Adverse Trends in Total Factor Productivity
In part, the increasing limitations on growth imposed by the EAEM manifest
themselves in the observed trends in the country's total factor productivity
(TFP). TFP measures the efficiency of a given set of input factors, capital
and labor in generating output. Alternatively it can be thought of as the
level of technological development in the economy a given amount of
factor input will generate more or less output depending on the country's
technological capacity. TFP is a critical variable for sustaining long-term
growth because unlike increments of capital and labor it is not subject to
In its assessment of the trends of TFP in Thailand, the IMF
found that the high rates of growth in the pre-1997 period were driven by
capital accumulation, rather than TFP growth. Even more significantly, IMF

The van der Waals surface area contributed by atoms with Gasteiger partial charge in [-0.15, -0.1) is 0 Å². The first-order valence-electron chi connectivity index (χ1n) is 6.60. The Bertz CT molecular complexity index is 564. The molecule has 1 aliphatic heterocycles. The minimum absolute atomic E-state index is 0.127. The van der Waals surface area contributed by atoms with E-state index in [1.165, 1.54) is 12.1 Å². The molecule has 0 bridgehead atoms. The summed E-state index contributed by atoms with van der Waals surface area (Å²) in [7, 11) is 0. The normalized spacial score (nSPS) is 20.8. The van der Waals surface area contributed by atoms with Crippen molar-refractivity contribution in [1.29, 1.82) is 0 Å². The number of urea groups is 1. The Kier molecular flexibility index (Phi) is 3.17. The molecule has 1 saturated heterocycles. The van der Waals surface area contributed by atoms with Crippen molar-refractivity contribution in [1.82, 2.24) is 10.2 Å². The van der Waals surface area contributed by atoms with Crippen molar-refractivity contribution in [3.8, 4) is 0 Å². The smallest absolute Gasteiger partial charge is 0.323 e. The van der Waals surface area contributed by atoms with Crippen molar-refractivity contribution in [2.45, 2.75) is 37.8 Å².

estimates show that TFP growth slowed during the 1990s. This finding is similar
to that of other researchers.
These patterns no doubt account for the fact that in terms of the overall
competitiveness of its products, Thailand lags behind several of its East
Asian competitors: Singapore, Hong Kong, Taiwan, Korea and Malaysia, with
China quickly closing the gap. It should be noted that Thailand did improve its competitiveness during
the first two years (2001-02) of the Thaksin administration.
Given likely demographic and investment patterns in the country, the IMF
concluded that medium-term economic growth in Thailand will have to be driven
by TFP growth rather than accumulation of capital and labor. This shift in
the country's growth mechanism represents a sharp contrast with the pre-1997
growth pattern driven largely by capital accumulation.
The need for TFP-led output growth underscores the importance of maintaining
an environment that is conducive to efficiency gains and technological development.
It is in this light that Thaksinomics will be examined belowis this
new approach to development in Thailand likely to succeed in creating the
necessary conditions for expanded productivity and growth?